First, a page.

VIRGINIA BEACH, Va. (WAVY) - Two Beach councilmen are calling for transparency after $700,000 in taxpayer money funded a sports arena study without their approval.
This week, Comcast-Spectacor told council about its proposal to build the 18,000-seat, $350 million arena across from the Virginia Beach Convention Center. It's widely rumored the Sacramento Kings would be the anchor tenant, but team officials have declined comment.
Councilmen Bill DeSteph and John Moss say they had no idea taxpayer dollars were being spent on this project. They say they learned of the Virginia Beach Economic Development Authority's "secret meetings" this week.
Since February 2011, the Economic Development Authority has spent the money to research the economic reach of a potential sports arena. Councilmen Bill DeSteph and John Moss say they - like the public - were the last to know.
"Something like this should not be a backroom secret deal," said DeSteph, at a news conference Saturday morning.
In closed door sessions, the authority agreed to pay the money to a main contractor who then paid subcontractors to research and advocate for the project. Councilmen Moss says he's suspicious because some of those subcontractors have a finger in the financial pie.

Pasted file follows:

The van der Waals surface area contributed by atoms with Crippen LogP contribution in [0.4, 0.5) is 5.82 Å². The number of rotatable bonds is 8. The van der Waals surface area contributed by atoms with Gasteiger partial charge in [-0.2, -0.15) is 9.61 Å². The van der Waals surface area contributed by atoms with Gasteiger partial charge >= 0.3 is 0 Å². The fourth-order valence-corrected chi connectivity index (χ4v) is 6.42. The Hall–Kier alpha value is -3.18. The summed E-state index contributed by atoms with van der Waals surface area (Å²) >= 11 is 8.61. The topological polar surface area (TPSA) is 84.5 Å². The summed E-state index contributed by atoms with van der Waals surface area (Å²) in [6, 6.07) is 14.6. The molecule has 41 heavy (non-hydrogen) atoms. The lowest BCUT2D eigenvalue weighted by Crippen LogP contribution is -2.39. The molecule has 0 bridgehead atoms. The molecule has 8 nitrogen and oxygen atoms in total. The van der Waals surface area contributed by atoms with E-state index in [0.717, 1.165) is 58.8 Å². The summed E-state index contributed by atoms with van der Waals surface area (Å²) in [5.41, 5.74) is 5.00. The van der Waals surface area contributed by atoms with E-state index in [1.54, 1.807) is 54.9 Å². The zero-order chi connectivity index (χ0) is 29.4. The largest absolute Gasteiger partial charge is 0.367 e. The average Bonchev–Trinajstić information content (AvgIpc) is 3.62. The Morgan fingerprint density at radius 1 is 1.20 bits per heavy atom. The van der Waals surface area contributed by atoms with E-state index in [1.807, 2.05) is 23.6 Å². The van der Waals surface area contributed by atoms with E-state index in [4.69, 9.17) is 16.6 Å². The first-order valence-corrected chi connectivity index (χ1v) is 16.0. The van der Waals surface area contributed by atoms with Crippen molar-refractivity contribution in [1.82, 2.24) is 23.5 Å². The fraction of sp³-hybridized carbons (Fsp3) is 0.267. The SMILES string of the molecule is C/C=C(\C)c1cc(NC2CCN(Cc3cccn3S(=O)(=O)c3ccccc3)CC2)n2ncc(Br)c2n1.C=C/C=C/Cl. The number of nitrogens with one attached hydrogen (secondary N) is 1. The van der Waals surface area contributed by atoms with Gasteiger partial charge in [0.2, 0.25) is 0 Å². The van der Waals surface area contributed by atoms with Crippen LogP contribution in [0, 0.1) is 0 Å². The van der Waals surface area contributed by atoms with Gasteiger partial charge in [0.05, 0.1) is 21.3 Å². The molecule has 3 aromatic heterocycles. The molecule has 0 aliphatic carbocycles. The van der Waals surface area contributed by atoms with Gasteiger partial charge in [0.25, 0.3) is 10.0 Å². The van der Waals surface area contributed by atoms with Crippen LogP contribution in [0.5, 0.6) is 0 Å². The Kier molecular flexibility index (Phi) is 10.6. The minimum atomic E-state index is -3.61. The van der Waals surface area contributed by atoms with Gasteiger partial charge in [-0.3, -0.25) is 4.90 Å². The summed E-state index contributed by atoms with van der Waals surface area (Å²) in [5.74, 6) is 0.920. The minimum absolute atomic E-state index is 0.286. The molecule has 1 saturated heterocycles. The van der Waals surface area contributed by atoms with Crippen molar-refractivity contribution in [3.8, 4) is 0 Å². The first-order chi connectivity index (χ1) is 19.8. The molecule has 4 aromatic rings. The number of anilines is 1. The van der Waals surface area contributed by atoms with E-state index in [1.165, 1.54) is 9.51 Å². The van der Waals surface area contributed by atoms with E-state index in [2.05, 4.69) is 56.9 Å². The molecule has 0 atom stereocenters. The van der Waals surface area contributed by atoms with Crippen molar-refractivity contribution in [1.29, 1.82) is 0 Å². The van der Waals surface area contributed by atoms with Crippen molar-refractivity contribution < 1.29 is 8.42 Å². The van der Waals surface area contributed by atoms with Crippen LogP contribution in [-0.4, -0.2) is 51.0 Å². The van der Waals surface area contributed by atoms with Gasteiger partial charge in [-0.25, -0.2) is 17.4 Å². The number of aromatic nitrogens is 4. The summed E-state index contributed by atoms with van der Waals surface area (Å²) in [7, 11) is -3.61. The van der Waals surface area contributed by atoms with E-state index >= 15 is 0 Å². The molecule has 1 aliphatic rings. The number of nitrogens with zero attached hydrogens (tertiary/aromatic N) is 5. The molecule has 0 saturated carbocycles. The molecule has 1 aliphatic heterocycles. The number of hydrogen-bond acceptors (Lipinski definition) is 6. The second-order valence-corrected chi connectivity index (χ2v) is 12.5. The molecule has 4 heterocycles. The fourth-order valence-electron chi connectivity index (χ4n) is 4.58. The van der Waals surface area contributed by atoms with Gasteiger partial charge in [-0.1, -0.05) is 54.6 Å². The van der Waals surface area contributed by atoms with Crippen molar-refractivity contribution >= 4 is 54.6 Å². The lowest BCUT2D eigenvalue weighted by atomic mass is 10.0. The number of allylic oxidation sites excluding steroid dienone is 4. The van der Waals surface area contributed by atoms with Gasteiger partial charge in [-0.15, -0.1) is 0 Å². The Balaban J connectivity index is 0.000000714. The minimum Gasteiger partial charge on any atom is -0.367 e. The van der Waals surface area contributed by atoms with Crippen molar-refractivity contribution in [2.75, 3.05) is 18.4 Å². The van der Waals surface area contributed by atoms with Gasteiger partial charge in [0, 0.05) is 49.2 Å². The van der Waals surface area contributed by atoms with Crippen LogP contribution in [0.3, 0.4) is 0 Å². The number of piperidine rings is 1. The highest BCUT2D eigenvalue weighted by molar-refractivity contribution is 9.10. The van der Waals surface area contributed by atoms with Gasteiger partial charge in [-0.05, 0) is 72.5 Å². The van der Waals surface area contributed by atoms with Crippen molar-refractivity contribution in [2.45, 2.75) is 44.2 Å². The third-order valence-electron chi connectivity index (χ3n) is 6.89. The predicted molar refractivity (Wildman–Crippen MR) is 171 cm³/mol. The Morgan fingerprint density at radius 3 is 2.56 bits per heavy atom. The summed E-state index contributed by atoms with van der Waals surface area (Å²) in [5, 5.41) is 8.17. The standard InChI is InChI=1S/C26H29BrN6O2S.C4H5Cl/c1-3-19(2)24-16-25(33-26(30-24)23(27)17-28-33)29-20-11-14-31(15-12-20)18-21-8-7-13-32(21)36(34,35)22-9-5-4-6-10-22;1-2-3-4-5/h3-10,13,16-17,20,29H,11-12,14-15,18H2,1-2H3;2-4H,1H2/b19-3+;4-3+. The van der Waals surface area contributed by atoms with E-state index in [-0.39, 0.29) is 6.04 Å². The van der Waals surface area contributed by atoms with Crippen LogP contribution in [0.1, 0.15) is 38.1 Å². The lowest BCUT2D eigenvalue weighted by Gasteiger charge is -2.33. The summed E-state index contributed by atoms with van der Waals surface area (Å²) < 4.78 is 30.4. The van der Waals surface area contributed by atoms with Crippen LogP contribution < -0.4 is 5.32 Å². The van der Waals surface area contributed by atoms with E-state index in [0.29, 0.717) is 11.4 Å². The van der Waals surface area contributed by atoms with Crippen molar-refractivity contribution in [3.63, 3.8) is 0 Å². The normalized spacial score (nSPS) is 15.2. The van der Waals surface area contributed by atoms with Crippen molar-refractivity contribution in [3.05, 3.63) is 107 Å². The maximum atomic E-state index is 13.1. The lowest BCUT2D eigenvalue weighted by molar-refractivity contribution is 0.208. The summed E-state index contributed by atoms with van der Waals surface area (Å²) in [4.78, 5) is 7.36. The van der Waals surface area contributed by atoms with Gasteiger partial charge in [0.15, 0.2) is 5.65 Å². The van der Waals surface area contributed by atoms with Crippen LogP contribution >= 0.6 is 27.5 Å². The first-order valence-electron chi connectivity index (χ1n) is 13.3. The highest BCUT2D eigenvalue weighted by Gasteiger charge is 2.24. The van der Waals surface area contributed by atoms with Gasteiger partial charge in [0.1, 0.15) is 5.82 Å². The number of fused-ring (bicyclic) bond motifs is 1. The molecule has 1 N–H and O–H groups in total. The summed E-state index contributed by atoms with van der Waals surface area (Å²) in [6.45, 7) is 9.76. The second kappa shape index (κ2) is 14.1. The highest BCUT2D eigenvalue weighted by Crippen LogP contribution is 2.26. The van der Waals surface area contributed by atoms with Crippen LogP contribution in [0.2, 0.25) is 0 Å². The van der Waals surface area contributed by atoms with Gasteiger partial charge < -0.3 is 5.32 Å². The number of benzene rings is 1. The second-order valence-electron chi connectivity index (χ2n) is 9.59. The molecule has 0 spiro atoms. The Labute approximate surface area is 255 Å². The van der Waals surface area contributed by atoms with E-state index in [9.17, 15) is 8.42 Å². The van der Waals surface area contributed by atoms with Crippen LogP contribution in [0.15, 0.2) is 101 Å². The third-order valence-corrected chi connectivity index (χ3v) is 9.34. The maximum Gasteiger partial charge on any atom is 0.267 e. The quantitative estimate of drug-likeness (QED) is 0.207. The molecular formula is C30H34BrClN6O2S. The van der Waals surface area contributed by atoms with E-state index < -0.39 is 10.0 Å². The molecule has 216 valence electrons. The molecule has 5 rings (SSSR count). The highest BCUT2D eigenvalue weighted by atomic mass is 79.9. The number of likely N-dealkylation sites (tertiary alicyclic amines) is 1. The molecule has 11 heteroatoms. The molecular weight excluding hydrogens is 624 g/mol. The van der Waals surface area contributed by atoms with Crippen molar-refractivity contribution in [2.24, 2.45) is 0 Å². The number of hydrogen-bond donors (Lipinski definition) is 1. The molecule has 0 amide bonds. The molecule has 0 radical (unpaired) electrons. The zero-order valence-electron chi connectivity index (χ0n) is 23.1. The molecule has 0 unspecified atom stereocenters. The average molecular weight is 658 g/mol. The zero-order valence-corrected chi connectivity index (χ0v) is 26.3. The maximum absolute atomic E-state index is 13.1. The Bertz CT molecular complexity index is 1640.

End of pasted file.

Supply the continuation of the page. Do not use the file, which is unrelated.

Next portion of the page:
"The people who want the deal provided the data that says it will make money," said Moss.
Mayor Will Sessoms, a public supporter of the deal, says he was not informed, but that's not necessarily a bad thing.
"I don't particularly approve of the way they handled the contracts being approved in a closed session, but I will sit back and say to you, an investment of $700,000 when you're looking at potentially a $350 million dollar investment to the city, I would think that's a very wise investment to make to ensure we have the proper information to either say move forward or not to move forward," said Sessoms.
The only people on the council who knew about the proposal were the liaisons to the authority, Vice Mayor Louis Jones and Councillor Rosemary Wilson. Neither one alerted the rest of council until this month. DeSteph and Moss say the other council members were briefed before they were told about the proposal.
"Maybe we could have known what was happening and said, "Wait a minute. Did you have a public vote.? Wait a minute!'" said Moss. "And we could have avoided this major creation of a lack of public trust."
The economic development authority is it's own entity, legally separate from the city.
Councilmen DeSteph and Moss are hoping the Commonwealth's Attorney will investigate whether the Open Meetings Act was violated.
Both support the project, only if it's funded entirely by private money. And if public dollars are necessary, the councilmen want the public to vote on the proposal.
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